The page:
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Title: Integrating novel digital technology for the testing & treatment of chlamydia into mainstream sexual health services in England
Author: Eaton, Susan Elizabeth
ISNI:       0000 0004 6495 9069
Awarding Body: University of Warwick
Current Institution: University of Warwick
Date of Award: 2017
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Background UK health policy places digital technology developments at the heart of plans to improve health, increase access and reduce cost. Electronic health (eHealth) and mobile health, offer opportunities to revolutionise the way services for sexually transmitted infections (STIs) are delivered. Developments include point-of-care and self-tests, and online treatment through eHealth clinics. Such innovations offer potential benefits including increased testing uptake, higher treatment rates and reduced disease transmission. This thesis explored the impact of the adoption of remote self-testing and an eHealth clinic (for remote treatment and contact tracing) into pathways for the management of asymptomatic genital Chlamydia Trachomatis. Research Outputs Young people’s preferences: A discrete choice experiment (DCE) that quantified which factors are important to 1,230 young people in chlamydia testing and treatment pathways. This mixed-methods approach included: • Literature reviews to inform the ‘long list’ of potential attributes • Focus groups with young people aged 16-24 to elicit views on attributes which are important in STI services • Expert groups to provide a policy/ service perspective • Cognitive testing to inform the development of the DCE questionnaire • National DCE of 16-24 year olds using online research panel. Technology costs and benefits: An early economic evaluation to assess the costs and benefits of introducing an eHealth clinic for chlamydia treatment, and extended to explore the considerations for a fully remote self-testing and treatment pathway. This has been informed by two literature reviews exploring costs and consequences and a primary costing study. Results The DCE found that test accuracy, followed by time to result were the strongest attributes influencing preferences. The economic evaluation identified that online care is cost saving compared with existing practice however further work is required to understand the impact on health outcomes. The thesis findings should help inform adoption of new technologies into mainstream chlamydia testing and treatment pathways.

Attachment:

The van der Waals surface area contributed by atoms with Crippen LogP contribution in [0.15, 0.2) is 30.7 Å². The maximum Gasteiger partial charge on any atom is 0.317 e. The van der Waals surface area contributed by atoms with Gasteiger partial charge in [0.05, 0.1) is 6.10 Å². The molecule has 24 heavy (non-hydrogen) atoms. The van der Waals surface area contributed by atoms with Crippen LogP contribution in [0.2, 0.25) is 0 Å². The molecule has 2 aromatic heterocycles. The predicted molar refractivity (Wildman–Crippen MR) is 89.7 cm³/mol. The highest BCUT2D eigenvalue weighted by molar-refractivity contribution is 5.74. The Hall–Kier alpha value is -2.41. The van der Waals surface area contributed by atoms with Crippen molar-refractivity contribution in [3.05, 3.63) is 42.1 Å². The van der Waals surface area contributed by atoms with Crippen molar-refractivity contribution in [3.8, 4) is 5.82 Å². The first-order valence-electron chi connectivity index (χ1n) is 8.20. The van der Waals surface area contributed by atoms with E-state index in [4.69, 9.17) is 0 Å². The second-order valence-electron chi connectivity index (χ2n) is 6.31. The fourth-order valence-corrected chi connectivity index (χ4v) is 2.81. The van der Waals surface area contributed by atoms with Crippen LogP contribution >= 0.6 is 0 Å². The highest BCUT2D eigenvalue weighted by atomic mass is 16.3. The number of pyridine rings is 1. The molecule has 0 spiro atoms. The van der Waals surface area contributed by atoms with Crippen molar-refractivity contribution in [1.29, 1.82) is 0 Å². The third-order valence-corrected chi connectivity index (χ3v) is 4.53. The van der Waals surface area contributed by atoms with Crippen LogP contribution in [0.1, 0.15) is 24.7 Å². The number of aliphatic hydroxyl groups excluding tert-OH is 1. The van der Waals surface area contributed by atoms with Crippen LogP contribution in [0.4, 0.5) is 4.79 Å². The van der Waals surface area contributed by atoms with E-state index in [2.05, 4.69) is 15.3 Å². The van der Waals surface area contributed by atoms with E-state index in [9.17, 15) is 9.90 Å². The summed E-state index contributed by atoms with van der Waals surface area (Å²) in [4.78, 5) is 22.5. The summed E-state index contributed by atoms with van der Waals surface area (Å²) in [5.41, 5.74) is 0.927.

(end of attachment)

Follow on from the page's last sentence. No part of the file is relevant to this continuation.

Supervisor: Not available Sponsor: Not available
Qualification Name: Thesis (Ph.D.) Qualification Level: Doctoral
EThOS ID:  DOI: Not available
Keywords: RC Internal medicine